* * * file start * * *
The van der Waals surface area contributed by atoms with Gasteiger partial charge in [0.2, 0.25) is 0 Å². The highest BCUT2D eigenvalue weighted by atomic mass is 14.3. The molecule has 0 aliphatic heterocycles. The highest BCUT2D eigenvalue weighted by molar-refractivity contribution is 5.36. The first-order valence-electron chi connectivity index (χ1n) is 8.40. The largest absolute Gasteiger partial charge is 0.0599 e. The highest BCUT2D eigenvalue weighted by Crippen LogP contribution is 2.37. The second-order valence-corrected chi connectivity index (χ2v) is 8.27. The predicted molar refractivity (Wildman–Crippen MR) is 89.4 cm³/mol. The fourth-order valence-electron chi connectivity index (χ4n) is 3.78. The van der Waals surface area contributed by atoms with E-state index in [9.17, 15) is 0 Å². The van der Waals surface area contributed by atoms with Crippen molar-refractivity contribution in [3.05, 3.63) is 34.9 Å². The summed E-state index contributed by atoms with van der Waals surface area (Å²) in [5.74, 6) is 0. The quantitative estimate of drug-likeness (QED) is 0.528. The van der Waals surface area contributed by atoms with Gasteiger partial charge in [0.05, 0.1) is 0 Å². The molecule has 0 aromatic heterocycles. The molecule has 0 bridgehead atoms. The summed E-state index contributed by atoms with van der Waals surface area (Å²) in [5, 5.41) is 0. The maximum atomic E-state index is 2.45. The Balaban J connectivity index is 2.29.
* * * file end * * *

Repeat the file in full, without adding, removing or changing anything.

The van der Waals surface area contributed by atoms with Gasteiger partial charge in [0.2, 0.25) is 0 Å². The highest BCUT2D eigenvalue weighted by atomic mass is 14.3. The molecule has 0 aliphatic heterocycles. The highest BCUT2D eigenvalue weighted by molar-refractivity contribution is 5.36. The first-order valence-electron chi connectivity index (χ1n) is 8.40. The largest absolute Gasteiger partial charge is 0.0599 e. The highest BCUT2D eigenvalue weighted by Crippen LogP contribution is 2.37. The second-order valence-corrected chi connectivity index (χ2v) is 8.27. The predicted molar refractivity (Wildman–Crippen MR) is 89.4 cm³/mol. The fourth-order valence-electron chi connectivity index (χ4n) is 3.78. The van der Waals surface area contributed by atoms with E-state index in [9.17, 15) is 0 Å². The van der Waals surface area contributed by atoms with Crippen molar-refractivity contribution in [3.05, 3.63) is 34.9 Å². The summed E-state index contributed by atoms with van der Waals surface area (Å²) in [5.74, 6) is 0. The quantitative estimate of drug-likeness (QED) is 0.528. The van der Waals surface area contributed by atoms with Gasteiger partial charge in [0.05, 0.1) is 0 Å². The molecule has 0 aromatic heterocycles. The molecule has 0 bridgehead atoms. The summed E-state index contributed by atoms with van der Waals surface area (Å²) in [5, 5.41) is 0. The maximum atomic E-state index is 2.45. The Balaban J connectivity index is 2.29.